Steve Riley always makes me think, sometimes so much that it hurts. Thanks, Steve. His latest blog posting is about two-factor authentication, and he’s asking for input on what you (we) want from it.
First, a couple of examples on authentication.
- “I am Bill Gates.” – this is not authentication. It’s identification. The fact that it’s an untrue claim doesn’t prevent it from being identification.
- “I am Bill Gates, this is Steve Ballmer, he’ll vouch for me.” – this is not authentication either.
- “I am Bill Gates, you already know Steve Ballmer, well he’ll vouch for me.” – this is weak authentication.
- “I am Bill Gates, you already know Steve Ballmer well, he’ll vouch for me.” – this is strong authentication.
- “I am Bill Gates – last time we spoke, I told you my favourite colour was red.” – this is authentication with a pre-shared secret.
- “I am Bill Gates – see, I still have the signed business card you gave me.” – this is authentication with a token.
- “I am Bill Gates – watch as I ignore the $1000 bill you left on the couch.” – this is authentication by ability (only a small number of people can afford to ignore free money).
There’s an old saying that goes something like “You can authenticate with something you are (biometrics), something you know (passwords), something you have (SecurID etc), or something you can do (skills measurement).” Or, to put it another way, “something you used to be, something you have forgotten, something you lost, or something you can only do when relaxed in a well-lit room.”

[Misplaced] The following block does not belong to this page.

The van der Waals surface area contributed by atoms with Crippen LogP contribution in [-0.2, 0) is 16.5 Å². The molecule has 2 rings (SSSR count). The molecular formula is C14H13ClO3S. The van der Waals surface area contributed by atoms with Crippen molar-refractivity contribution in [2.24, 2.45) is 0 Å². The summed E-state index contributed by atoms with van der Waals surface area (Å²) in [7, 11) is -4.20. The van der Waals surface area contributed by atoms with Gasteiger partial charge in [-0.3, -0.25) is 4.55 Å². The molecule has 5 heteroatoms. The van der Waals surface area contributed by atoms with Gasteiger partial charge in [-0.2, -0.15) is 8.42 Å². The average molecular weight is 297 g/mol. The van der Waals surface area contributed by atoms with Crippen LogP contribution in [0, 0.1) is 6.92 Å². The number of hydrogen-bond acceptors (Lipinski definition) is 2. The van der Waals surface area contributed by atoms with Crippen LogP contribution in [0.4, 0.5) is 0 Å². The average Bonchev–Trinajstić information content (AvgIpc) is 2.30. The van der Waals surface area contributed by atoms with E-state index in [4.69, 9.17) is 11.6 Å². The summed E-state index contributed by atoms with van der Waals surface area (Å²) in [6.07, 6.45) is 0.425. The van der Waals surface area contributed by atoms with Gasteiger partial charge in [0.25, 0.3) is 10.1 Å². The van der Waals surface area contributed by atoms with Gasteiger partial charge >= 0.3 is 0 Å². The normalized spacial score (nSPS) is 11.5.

The biggest deal we find with two-factor authentication is that the authentication device will be lost, destroyed, mangled, forgotten, given away as a prize at a sales talk, swallowed, or will simply refuse to operate in the Alaska (or Adis Ababa) office.
So, the second-factor (and if you’re replacing passwords with the factor, it’s not two-factor, it’s still one-factor!) has to be rapidly recoverable, re-deliverable, overridable, revokable (and ideally, unrevokable when they find it in their other trouser pocket), etc. If I lose it, can you get me another one in the five minutes before I give my presentation? [And if you can override it, what’s to prevent a hacker from doing the same?] n
Then you have to consider the message you send your staff by giving them security devices. “With these, your account is secure.” This means that they will use those skanky, dirty, disgusting computers in “Fly-By-Nite Internet Cafes Incorporated (Under New Management)”, or the clean ones at the airport that scream “definitely legitimate”, to download salary data on your most-valued executives, to view listings of covert agents in life-threatening deployments, to investigate your proctology results, etc.
What about those of us that wear multiple hats? The consultants, the guys with an extra job? How many tokens are we going to carry around with us? One password per job is already fairly complexificated, but now you want us to remember a password _and_ carry around a half-dozen “key fobs”? Perhaps a SecurID, Smart Card, or similar token should be able to authenticate against multiple servers – servers that don’t trust one another, and will not share keys.
Have I forgotten anything else you expect from a second-factor authentication method?